So here I am, one(ish) month later, and going strong. For the most part. I’ll share a little bit about the decision without naming names because I’m still in the trial phase as far as I’m concerned.

Friends and readers, you know I like to learn new things. Pretty much all the time. So when I heard of the opportunity of a part-time job at a company I like, whose products I use often, and where I stood to learn a great deal about subjects of interest to me, I jumped. And by that I mean I applied, talked things over with my hub, aced the interview and was hired in a matter of a few days. Hello, whirlwind.

Whirlwind!

There are other layers of logic to my decision besides wanting to learn, though, not the least of which is dropping a few extra bucks in the bank. Having worked from home for the past four years, I also looked forward to a different job environment and new people. And I relished the idea of committing to a real schedule again, something that often proves difficult to maintain in the home-office world.

And that, dear readers, is proving the most challenging part of this. I enjoy the job, all that I’m learning, the people (most of them, let’s be honest), the environment. But the schedule … that leaves much to be desired. To say it’s random is an understatement. Erratic and changeable are better words by far.

Which leaves me with a potential problem. Those who follow my blogs and Facebook and Twitter posts know I’m struggling to complete the sequel to Emerald Obsession. I’m near the end of writing the first draft of Treasure Bound, but after that I have months of editing and other work.

Well, I’m someone who often reacts better to exterior deadlines than self-induced ones. My thought process behind starting a new part-time job included the belief a more structured daily routine would benefit my writing; it would super-charge my daily habits and keep my writing time regimented and productive.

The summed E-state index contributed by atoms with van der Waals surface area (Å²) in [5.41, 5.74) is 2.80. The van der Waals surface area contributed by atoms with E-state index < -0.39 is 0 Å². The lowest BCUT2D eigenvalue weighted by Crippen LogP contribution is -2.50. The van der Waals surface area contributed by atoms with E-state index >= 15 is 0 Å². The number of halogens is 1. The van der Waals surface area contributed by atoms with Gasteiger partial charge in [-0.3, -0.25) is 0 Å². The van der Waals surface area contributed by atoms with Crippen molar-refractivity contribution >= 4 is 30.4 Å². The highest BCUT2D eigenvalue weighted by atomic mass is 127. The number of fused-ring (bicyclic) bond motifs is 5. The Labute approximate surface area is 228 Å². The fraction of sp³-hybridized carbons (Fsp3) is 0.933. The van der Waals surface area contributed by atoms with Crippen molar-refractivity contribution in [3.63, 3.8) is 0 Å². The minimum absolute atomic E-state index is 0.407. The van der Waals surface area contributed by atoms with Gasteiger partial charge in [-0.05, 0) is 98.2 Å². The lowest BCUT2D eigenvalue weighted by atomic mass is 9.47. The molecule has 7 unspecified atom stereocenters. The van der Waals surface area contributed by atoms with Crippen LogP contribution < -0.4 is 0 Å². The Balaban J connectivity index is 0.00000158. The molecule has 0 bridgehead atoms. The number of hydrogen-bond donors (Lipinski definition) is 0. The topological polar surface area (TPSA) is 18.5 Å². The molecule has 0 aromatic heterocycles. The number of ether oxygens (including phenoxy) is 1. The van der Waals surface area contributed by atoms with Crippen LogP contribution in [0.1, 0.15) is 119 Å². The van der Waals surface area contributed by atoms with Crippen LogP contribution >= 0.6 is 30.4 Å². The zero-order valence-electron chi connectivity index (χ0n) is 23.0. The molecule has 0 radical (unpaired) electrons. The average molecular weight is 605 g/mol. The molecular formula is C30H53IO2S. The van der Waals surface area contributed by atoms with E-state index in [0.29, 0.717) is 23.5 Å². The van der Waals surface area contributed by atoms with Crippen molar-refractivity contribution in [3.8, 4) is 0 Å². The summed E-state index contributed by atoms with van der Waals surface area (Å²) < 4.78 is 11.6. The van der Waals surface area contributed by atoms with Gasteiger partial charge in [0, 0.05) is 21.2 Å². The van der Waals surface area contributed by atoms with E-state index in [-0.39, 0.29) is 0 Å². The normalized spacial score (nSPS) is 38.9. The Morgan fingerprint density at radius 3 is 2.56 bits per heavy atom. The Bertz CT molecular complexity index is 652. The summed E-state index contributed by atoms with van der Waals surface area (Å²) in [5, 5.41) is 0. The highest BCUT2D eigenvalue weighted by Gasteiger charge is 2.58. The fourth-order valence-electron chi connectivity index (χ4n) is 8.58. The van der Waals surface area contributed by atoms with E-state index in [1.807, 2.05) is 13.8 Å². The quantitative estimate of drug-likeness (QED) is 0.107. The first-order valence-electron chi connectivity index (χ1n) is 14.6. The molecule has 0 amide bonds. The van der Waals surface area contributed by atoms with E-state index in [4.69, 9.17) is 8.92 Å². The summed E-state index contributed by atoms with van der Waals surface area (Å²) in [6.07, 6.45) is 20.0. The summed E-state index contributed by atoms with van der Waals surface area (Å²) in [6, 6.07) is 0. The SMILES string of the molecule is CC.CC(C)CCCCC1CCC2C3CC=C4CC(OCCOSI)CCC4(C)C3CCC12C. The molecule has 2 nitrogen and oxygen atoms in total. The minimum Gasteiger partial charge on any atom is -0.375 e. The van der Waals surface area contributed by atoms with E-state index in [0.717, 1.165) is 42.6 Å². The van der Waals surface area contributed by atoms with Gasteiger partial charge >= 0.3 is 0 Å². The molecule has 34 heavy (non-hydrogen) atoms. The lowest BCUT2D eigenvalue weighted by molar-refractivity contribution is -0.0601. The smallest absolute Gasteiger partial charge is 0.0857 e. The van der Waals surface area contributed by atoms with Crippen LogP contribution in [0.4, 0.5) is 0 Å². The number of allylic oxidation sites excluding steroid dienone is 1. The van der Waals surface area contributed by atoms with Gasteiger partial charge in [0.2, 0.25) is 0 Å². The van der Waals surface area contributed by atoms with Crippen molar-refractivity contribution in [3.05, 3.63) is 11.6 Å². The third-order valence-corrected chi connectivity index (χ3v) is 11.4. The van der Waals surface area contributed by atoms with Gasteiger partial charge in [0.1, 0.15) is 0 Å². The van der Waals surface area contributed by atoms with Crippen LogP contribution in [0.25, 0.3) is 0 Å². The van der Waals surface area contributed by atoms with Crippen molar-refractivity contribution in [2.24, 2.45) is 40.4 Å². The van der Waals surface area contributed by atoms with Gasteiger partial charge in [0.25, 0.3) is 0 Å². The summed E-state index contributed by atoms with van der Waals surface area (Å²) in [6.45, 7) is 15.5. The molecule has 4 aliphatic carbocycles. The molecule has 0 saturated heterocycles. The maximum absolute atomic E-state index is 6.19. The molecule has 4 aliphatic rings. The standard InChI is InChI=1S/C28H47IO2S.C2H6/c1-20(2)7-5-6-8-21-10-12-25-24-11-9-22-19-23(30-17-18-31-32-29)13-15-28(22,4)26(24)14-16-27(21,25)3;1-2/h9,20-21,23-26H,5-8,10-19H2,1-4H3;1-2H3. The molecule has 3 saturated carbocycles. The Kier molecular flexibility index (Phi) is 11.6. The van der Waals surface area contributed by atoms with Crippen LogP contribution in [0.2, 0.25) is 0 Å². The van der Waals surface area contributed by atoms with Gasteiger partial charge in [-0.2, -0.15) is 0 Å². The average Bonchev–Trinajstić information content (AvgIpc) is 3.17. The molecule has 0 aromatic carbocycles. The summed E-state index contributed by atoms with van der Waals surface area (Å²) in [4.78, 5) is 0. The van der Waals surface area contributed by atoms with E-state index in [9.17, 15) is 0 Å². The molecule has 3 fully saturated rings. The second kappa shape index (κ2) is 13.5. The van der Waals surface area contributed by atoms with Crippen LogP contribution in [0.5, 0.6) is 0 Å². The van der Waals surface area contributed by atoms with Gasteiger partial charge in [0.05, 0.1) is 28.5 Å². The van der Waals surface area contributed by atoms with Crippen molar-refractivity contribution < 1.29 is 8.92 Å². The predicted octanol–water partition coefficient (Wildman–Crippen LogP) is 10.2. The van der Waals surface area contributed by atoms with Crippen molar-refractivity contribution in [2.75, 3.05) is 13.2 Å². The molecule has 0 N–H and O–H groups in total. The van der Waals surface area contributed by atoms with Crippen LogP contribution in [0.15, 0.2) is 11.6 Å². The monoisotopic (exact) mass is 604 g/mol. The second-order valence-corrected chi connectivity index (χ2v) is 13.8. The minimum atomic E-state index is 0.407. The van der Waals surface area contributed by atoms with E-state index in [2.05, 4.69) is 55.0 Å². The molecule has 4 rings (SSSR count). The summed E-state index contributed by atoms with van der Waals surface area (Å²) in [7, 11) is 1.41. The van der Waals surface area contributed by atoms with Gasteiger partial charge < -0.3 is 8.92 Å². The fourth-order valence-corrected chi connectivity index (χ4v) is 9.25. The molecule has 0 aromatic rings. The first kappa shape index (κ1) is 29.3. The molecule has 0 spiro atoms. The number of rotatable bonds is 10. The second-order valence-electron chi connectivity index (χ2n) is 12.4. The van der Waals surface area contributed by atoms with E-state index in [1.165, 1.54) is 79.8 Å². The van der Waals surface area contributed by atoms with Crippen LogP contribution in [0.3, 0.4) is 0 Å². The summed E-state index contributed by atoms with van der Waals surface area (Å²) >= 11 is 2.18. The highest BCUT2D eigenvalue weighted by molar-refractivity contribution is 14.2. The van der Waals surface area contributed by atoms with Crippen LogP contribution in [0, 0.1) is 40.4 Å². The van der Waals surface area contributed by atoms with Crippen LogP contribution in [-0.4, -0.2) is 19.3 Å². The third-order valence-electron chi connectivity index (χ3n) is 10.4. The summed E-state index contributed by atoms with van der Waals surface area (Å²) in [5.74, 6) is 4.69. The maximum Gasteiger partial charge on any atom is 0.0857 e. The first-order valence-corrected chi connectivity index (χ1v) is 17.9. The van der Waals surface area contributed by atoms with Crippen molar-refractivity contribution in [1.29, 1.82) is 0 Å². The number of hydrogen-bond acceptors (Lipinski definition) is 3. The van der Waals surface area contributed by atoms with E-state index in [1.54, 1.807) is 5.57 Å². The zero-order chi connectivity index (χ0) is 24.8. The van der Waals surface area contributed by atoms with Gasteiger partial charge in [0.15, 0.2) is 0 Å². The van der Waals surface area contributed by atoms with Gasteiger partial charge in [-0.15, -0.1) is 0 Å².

Sadly, I’m not sure that’ll prove true. Though I’m game to keep working for a while longer. Five weeks isn’t enough time for me to feel I’ve gotten the entire job/schedule picture, so I’ll continue to test the waters. But I fear the inconsistent nature of the company’s scheduling, which I wasn’t clear on at the onset, won’t jive with what I need from a part-time job right now.

Either way, readers and friends, I’ll keep you posted on how things go. March had so many other things happening concurrent with starting the new job that maybe April will bring a settling down to life.

Either way, I’m a blessed person. My mom just left after a fun visit, today would’ve been Fodda’s 86th birthday; the sun shines bright in the morning sky, the hub smiles and things are right in my world. I hope they are in yours, too. Keep on, right? I’ll just keep on, keeping on. See you again soon.

Mellow rocks